Sunday, April 08, 2007

Aquisition of mechanistic skills does not mean IT literate.

21st Century Skills

Readers of c21skills will know by now that I'm searching for a suitable ICT skills framework that can be adapted to work within my own State Dept of Education.

The best I have come accross so far are the ISTE Nets and the enGauge Framework.

Nets has become the defacto set of skills used in the USA, and even here in Australia we have very similar checklists for what we expect our children to know.

This is all well and good, but a checklist of skills does little to develop the critical thinking and collaborative work habits required of Australias 21st century citizen.

The kindergarten class of 2007 will graduate from high school in 2020! they are going to need alot more than an ability to "use" technology in a mechanistic way.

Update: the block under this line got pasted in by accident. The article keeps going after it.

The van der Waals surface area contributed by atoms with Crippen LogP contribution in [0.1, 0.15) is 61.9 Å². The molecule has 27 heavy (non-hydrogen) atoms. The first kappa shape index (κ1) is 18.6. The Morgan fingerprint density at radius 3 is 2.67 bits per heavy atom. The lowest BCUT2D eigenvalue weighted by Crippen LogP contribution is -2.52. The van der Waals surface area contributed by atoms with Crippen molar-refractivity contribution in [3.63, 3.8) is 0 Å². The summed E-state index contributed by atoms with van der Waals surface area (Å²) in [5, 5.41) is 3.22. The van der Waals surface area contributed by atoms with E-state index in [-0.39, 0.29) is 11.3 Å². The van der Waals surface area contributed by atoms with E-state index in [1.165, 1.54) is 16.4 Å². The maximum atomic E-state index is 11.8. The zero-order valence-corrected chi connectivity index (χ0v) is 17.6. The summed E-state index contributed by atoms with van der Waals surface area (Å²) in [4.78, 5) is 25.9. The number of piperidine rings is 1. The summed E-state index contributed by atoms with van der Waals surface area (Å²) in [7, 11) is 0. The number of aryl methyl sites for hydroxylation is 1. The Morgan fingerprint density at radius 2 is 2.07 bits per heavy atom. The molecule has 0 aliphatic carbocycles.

As good as the skillset in the NETS framework is, the enGauge model has a greater focus on 21st century skills.

Here is a comparison of the NETS skills and the enGauge model.

Note: the NETS standards do not specifically address Visual Literacy, Global
Awareness, Adaptability/Managing Complexity, Curiosity, or Risk-Taking, which are addressed by enGauge.

My thoughts? I'm looking at the enGauge model carefully. It doesnt have an easy checklist format that 20th century teachers seem to love so much, but it has a powerful set of skills that we ignore at our peril.